Last year Randy Barton took his Rembrandt assembly, which is a biography of the famous artist, to 27 Utah schools. This year, only four schools answered his ads. Barton gets no public monies to be in the schools. He charges $480 for a performance but may not be in the assembly business much longer because he says the schools don't seem to have as much discretionary money as they used to.
During his assembly, Barton, who wrote, produced, stars in and markets this video/live performance, pretends to paint while singing and talking as if he is Rembrandt. All the while, Rembrandt's paintings appear on a big screen beside Barton.
Other actors also appear on the screen, in short vignettes about Rembrandt's wives and mentors and portrait subjects.
In January, Barton took his show to the Rose Wagner Theatre, as part of the "Ring Around the Rose" series. Elaine Clark, who heads the series, says the goal is to give families a chance to see some of the same programs that schoolchildren get to see
(puppet shows, modern dance, opera, Ballet West) at an affordable $5 a ticket.
On that Saturday, Barton's 48-minute play seemed a bit over the head of the preschoolers in the audience. In fact, some of the little wigglers were removed by their parents or grandparents before the show was over. And Barton agrees that the best age for "Rembrandt" seems to be third- to fifth-graders.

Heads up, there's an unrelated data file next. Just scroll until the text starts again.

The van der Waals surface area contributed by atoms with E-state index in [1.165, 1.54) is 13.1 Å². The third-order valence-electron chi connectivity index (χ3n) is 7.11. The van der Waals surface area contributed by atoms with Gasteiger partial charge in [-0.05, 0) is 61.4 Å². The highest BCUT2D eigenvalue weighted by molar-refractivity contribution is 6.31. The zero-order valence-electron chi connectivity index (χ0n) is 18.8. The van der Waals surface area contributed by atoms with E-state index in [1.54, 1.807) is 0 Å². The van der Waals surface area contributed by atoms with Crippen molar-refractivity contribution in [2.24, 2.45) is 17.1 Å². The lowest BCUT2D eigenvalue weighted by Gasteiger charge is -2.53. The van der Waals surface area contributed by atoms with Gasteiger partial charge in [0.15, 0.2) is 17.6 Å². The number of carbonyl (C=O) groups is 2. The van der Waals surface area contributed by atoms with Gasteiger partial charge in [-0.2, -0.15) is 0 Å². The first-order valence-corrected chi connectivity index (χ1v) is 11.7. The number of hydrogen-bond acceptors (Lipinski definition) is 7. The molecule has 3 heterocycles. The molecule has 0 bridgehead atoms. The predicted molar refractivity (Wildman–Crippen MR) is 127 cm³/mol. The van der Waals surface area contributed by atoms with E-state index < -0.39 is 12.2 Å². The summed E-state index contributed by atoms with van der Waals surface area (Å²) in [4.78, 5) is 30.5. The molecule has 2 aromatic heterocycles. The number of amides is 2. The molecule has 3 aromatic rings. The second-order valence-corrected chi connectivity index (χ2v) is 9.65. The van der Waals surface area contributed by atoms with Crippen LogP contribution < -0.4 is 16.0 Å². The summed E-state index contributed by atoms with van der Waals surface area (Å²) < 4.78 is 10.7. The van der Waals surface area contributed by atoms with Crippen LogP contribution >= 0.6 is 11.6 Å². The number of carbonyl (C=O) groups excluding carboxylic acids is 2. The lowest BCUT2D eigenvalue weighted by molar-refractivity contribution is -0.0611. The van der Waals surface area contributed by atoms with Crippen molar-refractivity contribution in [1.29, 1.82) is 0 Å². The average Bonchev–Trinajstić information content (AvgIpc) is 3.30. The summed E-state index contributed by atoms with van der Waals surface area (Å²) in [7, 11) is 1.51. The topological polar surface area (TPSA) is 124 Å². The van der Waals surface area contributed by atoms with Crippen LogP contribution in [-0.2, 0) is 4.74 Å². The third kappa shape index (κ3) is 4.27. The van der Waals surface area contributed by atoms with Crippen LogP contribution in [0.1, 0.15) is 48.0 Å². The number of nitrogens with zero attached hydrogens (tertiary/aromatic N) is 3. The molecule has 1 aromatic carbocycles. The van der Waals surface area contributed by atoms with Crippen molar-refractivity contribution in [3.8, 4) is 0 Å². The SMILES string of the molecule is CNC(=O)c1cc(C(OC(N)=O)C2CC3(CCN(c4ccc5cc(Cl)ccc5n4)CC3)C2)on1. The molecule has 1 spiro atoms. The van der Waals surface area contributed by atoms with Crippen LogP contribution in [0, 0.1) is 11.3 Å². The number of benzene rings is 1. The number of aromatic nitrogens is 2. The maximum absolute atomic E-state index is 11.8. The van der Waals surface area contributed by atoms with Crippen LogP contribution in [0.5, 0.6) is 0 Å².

He says some principals or PTA presidents at the schools where he performed last year might want him back in three or four years, when the kids who've already seen his assembly have graduated. He plans to stay in the assembly business at least that long.
Barton also dreams of expanding his repertoire to include an assembly about Einstein and one about George Washington. There's value in a show like his, he says. "It's a whole different way of teaching. I want these historical people to be real to the kids."